The Atlantic salmon was certainly palatable, and taken on its own, it probably wouldn't have seemed inferior. But in this comparative tasting, it couldn't compete: Flabby in texture and comparatively strong and "fishy" in flavor, it played in a different league. Even our fish-loving yellow cat Spike, turned loose on the leftovers, picked around the farm-raised fish to get at the wild stuff. Even at its single-digit price, the standard rule applies: "You get what you pay for."

WINE MATCH: I frequently preach the gospel of Pinot Noir with salmon as a delicious "red-wine-with-fish" exception to the usual rule. I outsmarted myself this time, though, by choosing a fairly good, if affordable, Burgundy, a 2000 Chorey-les-Beaune from Jean-Luc Dubois. Although an excellent Burgundy, it was quite tannic, and that's the one wine character that even salmon won't excuse. Next time I'll stick with a more fruity and accessible New World Pinot Noir ... or go back to a rich white, a textured Chardonnay or maybe an exotic Fiano or Greco di Tufo from Southern Italy.

ENVIRONMENTAL ISSUES: I'm stepping close to the limits of my competence here, so I'll keep the opinion brief and refer you to online sources for more. The conventional wisdom, however, seems to be that, although overfishing has historically threatened some species of salmon, controlled wild (freerun) salmon fishing nowadays is relatively responsible, while loosely regulated factory-style salmon farming is more problematical, because of environmental issues such as waste disposal as well as uncertainty about species loss when farm varieties escape and interbreed with wild salmon. Habitat destruction and pollution have also threatened wild species in some regions.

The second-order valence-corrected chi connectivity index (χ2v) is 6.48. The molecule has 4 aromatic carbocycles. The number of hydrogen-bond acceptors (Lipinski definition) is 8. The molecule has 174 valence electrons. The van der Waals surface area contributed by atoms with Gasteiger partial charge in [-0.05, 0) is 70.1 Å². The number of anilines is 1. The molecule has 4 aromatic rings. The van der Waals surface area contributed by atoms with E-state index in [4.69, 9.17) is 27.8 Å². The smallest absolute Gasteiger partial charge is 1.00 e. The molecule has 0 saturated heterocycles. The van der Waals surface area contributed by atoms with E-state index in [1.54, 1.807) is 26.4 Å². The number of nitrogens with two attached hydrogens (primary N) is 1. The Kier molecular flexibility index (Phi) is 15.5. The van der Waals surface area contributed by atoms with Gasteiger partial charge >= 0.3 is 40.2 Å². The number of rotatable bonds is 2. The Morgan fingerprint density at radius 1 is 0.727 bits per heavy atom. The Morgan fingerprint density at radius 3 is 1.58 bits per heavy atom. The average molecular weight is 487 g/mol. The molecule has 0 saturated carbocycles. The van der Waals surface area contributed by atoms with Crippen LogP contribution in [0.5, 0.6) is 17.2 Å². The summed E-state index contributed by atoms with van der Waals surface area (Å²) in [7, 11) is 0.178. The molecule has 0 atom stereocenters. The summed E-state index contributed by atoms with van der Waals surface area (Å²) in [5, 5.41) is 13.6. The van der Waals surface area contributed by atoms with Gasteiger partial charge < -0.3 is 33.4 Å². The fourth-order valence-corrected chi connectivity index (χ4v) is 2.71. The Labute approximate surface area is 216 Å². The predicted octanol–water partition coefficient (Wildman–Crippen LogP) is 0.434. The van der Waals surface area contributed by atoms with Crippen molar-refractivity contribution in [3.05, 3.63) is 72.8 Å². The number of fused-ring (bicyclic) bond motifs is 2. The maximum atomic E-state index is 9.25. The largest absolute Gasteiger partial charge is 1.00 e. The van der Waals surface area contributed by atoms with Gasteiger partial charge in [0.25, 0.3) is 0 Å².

Coincidentally, a lengthy cover story in U.S. News & World Report this week addresses many of these issues in readable detail. Thomas Hayden's story Fished out: It's not too late to rescue the oceans and keep seafood on our plates, is now online at

The New York Times also ran an excellent article on May 28 under the headline, "Farmed Salmon Looking Less Rosy," but I can't find it in their online archive. If any of you can track it down, let me know, and I'll post a link next week.

Excellent and seemingly objective advice about fishery and environmental issues is also available online from the Monterey Bay Aquarium Seafood Watch,
and the Seafood Choices Alliance,

Talk about these issues in our online forum:
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where I've posted this article as a new topic, "FoodLetter: Copper River salmon, worth the hype?" To read the replies, and join in, point your browser to:

For a discussion about salmon and fishery environmental issues, click to "Any experts on salmon and threatened/endangered status?"
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Thursday, May 29, 2003
Copyright 2002 by Robin Garr. All rights reserved.